The Woman of Caanan: The Saviour’s Model for Dialogue

woman of caanan

Yesterday, Michael Otterson, managing director of the Public Affiars arm of the Church, sent an open letter to some of the prominent LDS blogs regarding conversations about women in the Church. While there are many points of conversation addressed in the letter, there is one I would like to specifically speak to.

Mr. Otterson writes:

“Yet there are a few people with whom Public Affairs and General Authorities do not engage, such as individuals or groups who make non-negotiable demands for doctrinal changes that the Church can’t possibly accept. No matter what the intent, such demands come across as divisive and suggestive of apostasy rather than encouraging conversation through love and inclusion. Ultimately, those kinds of actions can only result in disappointment and heartache for those involved.

We might wonder what the Savior’s reaction would have been had the many prominent women in his life taken such a course. If Mary Magdalene, or Mary, his mother, or Mary and Martha, the sisters of Lazarus, had demanded ordination to the Twelve, had spoken publicly about their insistence and made demands such as we hear today, how would Jesus have felt, who loved them every bit as much as he loved the Twelve? Some of these women were closest to him in life and in death. One was the first mortal to witness a resurrected Being. There was nothing “lesser” about these women in his eyes.”

It’s interesting that we do have account of the Savior’s reaction when a woman entreated him for that which was seen to be improper and outside of the realm of previous practice.

Matthew 15

22 And, behold, a woman of Canaan came out of the same coasts, and cried unto him, saying, Have mercy on me, O Lord, thou son of David; my daughter is grievously vexed with a devil.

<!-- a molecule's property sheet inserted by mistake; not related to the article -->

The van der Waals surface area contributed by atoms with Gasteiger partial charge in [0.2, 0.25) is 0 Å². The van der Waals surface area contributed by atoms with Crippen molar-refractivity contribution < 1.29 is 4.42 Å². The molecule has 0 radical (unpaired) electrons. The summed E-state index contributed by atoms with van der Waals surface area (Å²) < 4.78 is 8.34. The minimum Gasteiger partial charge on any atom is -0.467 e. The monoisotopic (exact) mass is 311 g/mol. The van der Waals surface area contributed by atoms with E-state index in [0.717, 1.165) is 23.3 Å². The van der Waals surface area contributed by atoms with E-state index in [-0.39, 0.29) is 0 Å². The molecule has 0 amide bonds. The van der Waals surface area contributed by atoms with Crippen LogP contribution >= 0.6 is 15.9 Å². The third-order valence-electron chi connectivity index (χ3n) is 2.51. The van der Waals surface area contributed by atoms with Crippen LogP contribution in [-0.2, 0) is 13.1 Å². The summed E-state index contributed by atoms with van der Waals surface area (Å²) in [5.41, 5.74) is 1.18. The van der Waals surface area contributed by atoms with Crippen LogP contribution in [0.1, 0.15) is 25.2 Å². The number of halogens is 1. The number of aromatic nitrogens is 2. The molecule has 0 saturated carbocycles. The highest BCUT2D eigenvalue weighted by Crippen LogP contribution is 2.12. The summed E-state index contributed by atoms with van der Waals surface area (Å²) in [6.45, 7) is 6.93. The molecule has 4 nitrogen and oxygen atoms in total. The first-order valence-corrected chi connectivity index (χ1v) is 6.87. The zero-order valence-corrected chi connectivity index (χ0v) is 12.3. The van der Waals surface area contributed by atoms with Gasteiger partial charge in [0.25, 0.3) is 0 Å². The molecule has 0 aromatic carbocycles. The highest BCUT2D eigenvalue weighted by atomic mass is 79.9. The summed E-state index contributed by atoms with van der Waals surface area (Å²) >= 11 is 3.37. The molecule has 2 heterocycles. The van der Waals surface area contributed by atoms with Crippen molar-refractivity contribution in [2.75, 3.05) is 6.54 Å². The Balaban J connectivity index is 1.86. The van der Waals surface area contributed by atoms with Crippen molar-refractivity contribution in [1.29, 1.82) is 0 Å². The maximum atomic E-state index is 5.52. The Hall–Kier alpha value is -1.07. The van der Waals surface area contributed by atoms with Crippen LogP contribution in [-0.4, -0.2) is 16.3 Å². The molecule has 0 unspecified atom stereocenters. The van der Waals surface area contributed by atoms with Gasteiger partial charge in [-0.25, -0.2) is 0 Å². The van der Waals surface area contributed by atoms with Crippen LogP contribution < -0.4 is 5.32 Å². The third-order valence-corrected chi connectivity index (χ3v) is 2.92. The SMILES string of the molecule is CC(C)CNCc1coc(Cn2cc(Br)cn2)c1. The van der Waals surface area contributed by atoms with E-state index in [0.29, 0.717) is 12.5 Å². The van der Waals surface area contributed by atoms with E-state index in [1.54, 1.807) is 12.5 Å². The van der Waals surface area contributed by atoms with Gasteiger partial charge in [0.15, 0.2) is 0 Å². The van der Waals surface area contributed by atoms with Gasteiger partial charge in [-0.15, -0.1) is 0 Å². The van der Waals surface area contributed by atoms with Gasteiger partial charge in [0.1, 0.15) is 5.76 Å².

23 But he answered her not a word. And his disciples came and besought him, saying, Send her away; for she crieth after us.

24 But he answered and said, I am not sent but unto the lost sheep of the house of Israel.

25 Then came she and worshipped him, saying, Lord, help me.

26 But he answered and said, It is not meet to take the children’s bread, and to cast it to dogs.

27 And she said, Truth, Lord: yet the dogs eat of the crumbs which fal from their masters’ table.

28 Then Jesus answered and said unto her, O woman, great is thy faith: be it unto thee even as thou wilt. And her daughter was made whole from that very hour.

It seems even God himself changed his mind from time to time when the person asking petitioned with great faith…and kept asking.

Amy

Mother, writer, dreamer, hopeless romantic, opera singer, reader, researcher, lover of Jesus, Mormon and a feminist. I spend my days taming toddler tantrums and kissing boo boos. I wouldn’t have it any other way.

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8 Responses

  1. I’m really hesitant in bringing a response to this, as I greatly respect (and am grateful for) ExpII as a strong voice for feminists with varying ideas to come together and share. I’ve tried writing it a couple of times, and it just comes off as antagonistic. I’ll keep working on it. Maybe I’ve just been reading too many blogs where differing opinions are treated like declarations of war via nuclear warhead.